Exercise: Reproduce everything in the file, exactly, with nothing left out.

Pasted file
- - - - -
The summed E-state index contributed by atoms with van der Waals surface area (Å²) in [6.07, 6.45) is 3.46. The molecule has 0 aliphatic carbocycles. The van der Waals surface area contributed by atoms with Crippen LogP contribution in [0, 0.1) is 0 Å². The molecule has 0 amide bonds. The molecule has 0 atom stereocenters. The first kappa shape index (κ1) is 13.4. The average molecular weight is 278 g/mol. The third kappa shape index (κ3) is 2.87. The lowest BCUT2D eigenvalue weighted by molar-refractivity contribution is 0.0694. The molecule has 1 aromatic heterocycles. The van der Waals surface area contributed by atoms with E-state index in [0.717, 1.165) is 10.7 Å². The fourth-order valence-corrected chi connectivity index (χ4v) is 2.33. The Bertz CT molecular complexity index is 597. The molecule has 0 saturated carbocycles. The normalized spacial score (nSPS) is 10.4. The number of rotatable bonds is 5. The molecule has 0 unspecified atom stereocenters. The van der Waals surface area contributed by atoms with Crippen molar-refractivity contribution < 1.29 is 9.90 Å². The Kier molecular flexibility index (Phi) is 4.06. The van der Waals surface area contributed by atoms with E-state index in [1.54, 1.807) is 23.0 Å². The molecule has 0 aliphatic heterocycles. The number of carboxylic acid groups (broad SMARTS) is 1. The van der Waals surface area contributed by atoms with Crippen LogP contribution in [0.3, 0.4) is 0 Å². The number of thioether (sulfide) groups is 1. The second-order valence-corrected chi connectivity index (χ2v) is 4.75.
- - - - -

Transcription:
The summed E-state index contributed by atoms with van der Waals surface area (Å²) in [6.07, 6.45) is 3.46. The molecule has 0 aliphatic carbocycles. The van der Waals surface area contributed by atoms with Crippen LogP contribution in [0, 0.1) is 0 Å². The molecule has 0 amide bonds. The molecule has 0 atom stereocenters. The first kappa shape index (κ1) is 13.4. The average molecular weight is 278 g/mol. The third kappa shape index (κ3) is 2.87. The lowest BCUT2D eigenvalue weighted by molar-refractivity contribution is 0.0694. The molecule has 1 aromatic heterocycles. The van der Waals surface area contributed by atoms with E-state index in [0.717, 1.165) is 10.7 Å². The fourth-order valence-corrected chi connectivity index (χ4v) is 2.33. The Bertz CT molecular complexity index is 597. The molecule has 0 saturated carbocycles. The normalized spacial score (nSPS) is 10.4. The number of rotatable bonds is 5. The molecule has 0 unspecified atom stereocenters. The van der Waals surface area contributed by atoms with Crippen molar-refractivity contribution < 1.29 is 9.90 Å². The Kier molecular flexibility index (Phi) is 4.06. The van der Waals surface area contributed by atoms with E-state index in [1.54, 1.807) is 23.0 Å². The molecule has 0 aliphatic heterocycles. The number of carboxylic acid groups (broad SMARTS) is 1. The van der Waals surface area contributed by atoms with Crippen LogP contribution in [0.3, 0.4) is 0 Å². The number of thioether (sulfide) groups is 1. The second-order valence-corrected chi connectivity index (χ2v) is 4.75.